Failure to complete the scenario will usually mean that the hobbits and Sauron come closer together on the Master board and once a hobbits meets or is corrupted by Sauron on this board the player is eliminated from the game if the ring bearer is corrupted by Sauron the game ends. At any time if they have gathered enough shields on the way the hobbits can call upon Gandalf for help up to a maximum of five times but even this help comes a accost and so has to be used wisely.
Using strategy the players have to co-operate to move across the scenarios and keep Sauron as far away as possible from getting the ring. All through the game the players have to consult and agree on what strategy to follow, many of the events will require all of them to play certain cards to help each other out and often exchange or sacrifice tokens or cards for the benefit of the group. A lot of chat goes on during the game!
The scenarios follow the course of the book thus we start at Moria and progress to Helm's Deep, Shelob's Lair and finally Mordor. Along the way the Fellowship receives help from allies. The scenario boards include three different paths or activity lines that can be taken in order to win valuable resources and complete quests. An event line is also included where the random drawing of event tiles can cause a series of increasingly more unhelpful events to occur which again will force the hobbits to act together in order to minimise the bad consequences.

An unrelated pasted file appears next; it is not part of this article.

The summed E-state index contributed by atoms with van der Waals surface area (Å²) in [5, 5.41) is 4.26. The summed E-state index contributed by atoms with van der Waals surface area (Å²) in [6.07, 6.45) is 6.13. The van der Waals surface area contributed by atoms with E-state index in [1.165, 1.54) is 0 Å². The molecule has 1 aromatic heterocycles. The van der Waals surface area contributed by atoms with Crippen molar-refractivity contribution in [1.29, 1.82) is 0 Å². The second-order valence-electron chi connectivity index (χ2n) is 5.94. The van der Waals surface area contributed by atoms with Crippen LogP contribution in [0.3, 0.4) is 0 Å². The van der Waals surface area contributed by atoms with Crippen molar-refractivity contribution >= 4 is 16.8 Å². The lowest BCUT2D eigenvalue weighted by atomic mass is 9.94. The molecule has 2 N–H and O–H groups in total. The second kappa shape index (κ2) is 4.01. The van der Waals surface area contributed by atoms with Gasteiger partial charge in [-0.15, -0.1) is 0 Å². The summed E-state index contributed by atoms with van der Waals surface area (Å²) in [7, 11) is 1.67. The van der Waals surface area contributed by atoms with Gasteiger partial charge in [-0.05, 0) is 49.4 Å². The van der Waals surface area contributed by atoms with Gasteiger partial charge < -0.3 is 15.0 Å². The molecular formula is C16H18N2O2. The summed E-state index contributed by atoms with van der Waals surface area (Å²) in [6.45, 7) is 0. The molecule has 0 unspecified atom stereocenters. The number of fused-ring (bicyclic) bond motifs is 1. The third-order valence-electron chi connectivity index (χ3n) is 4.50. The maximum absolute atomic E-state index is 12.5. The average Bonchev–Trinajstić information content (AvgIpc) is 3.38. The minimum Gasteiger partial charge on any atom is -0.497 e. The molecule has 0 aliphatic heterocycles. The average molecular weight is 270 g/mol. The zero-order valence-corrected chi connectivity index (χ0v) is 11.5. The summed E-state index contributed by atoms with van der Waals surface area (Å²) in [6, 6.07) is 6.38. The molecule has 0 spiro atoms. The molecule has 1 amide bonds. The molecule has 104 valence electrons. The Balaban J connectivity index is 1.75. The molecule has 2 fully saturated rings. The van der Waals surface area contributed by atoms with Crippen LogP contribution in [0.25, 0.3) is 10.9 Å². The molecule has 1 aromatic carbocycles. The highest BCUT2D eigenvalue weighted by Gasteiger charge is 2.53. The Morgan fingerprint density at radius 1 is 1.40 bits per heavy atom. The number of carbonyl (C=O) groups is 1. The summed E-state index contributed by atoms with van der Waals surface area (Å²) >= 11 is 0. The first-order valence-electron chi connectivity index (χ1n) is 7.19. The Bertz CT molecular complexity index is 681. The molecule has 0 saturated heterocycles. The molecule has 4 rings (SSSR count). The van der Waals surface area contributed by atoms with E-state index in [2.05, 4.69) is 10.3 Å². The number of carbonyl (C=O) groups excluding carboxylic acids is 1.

The cleverest concept of this game is that the players do not play against each other but against Sauron. Working together is essential even to the extent that at times it might be necessary to sacrifice one of the players in order to allow the ring bearer to survive (note that the role of ring bearer can change throughout the game).
The game is fairly complicated to set up initially and will not be suitable for children younger than 8 and even older children up to 11 will need some adult help to familiarise themselves with the rules.
It is a great family game and over the last Christmas holidays this was a welcomed break from the more usual PC/PS2 games and allowed my two older kids then aged 9 and 12 to play with us. The nature of the game is such that there has to be a lot of positive interaction between the players and thus many of the usual arguments that plague board games involving children are avoided. The key advantage of the game though is that because it is in a sense non competitive amongst the players you will not get tear and tantrums when somebody loses, since you all win or lose at the same time!